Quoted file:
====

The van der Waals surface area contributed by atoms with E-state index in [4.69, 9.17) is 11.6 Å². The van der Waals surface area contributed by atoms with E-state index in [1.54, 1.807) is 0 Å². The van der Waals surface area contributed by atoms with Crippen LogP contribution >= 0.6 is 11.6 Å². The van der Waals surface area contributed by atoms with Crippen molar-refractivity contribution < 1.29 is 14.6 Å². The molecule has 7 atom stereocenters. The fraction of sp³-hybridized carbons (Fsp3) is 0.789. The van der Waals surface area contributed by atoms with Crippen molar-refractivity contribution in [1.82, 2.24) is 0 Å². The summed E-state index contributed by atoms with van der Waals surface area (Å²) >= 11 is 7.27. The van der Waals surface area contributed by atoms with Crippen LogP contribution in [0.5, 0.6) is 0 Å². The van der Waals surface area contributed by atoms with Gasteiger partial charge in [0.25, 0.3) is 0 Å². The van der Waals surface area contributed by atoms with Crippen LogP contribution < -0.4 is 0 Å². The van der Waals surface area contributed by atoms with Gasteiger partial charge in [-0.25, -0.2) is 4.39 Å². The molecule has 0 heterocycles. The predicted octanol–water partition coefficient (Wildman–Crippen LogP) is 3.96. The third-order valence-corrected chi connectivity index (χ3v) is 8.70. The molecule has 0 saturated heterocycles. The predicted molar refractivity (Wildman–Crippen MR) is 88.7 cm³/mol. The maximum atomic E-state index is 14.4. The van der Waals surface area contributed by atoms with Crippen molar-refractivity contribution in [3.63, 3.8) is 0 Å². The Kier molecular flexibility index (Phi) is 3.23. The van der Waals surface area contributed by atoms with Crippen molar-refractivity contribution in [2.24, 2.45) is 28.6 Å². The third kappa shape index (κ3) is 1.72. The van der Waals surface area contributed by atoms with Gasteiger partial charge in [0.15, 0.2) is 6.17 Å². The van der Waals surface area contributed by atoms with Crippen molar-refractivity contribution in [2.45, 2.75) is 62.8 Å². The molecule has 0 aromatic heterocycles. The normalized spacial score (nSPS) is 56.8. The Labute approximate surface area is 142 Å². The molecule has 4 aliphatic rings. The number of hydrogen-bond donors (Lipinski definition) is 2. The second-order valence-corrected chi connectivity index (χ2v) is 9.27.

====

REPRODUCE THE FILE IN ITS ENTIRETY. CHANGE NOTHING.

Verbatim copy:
The van der Waals surface area contributed by atoms with E-state index in [4.69, 9.17) is 11.6 Å². The van der Waals surface area contributed by atoms with E-state index in [1.54, 1.807) is 0 Å². The van der Waals surface area contributed by atoms with Crippen LogP contribution >= 0.6 is 11.6 Å². The van der Waals surface area contributed by atoms with Crippen molar-refractivity contribution < 1.29 is 14.6 Å². The molecule has 7 atom stereocenters. The fraction of sp³-hybridized carbons (Fsp3) is 0.789. The van der Waals surface area contributed by atoms with Crippen molar-refractivity contribution in [1.82, 2.24) is 0 Å². The summed E-state index contributed by atoms with van der Waals surface area (Å²) >= 11 is 7.27. The van der Waals surface area contributed by atoms with Crippen LogP contribution in [0.5, 0.6) is 0 Å². The van der Waals surface area contributed by atoms with Gasteiger partial charge in [0.25, 0.3) is 0 Å². The van der Waals surface area contributed by atoms with Crippen LogP contribution < -0.4 is 0 Å². The van der Waals surface area contributed by atoms with Gasteiger partial charge in [-0.25, -0.2) is 4.39 Å². The molecule has 0 heterocycles. The predicted octanol–water partition coefficient (Wildman–Crippen LogP) is 3.96. The third-order valence-corrected chi connectivity index (χ3v) is 8.70. The molecule has 0 saturated heterocycles. The predicted molar refractivity (Wildman–Crippen MR) is 88.7 cm³/mol. The maximum atomic E-state index is 14.4. The van der Waals surface area contributed by atoms with Crippen molar-refractivity contribution in [3.63, 3.8) is 0 Å². The Kier molecular flexibility index (Phi) is 3.23. The van der Waals surface area contributed by atoms with Crippen molar-refractivity contribution in [2.24, 2.45) is 28.6 Å². The third kappa shape index (κ3) is 1.72. The van der Waals surface area contributed by atoms with Gasteiger partial charge in [0.15, 0.2) is 6.17 Å². The van der Waals surface area contributed by atoms with Crippen molar-refractivity contribution in [2.45, 2.75) is 62.8 Å². The molecule has 0 aromatic heterocycles. The normalized spacial score (nSPS) is 56.8. The Labute approximate surface area is 142 Å². The molecule has 4 aliphatic rings. The number of hydrogen-bond donors (Lipinski definition) is 2. The second-order valence-corrected chi connectivity index (χ2v) is 9.27.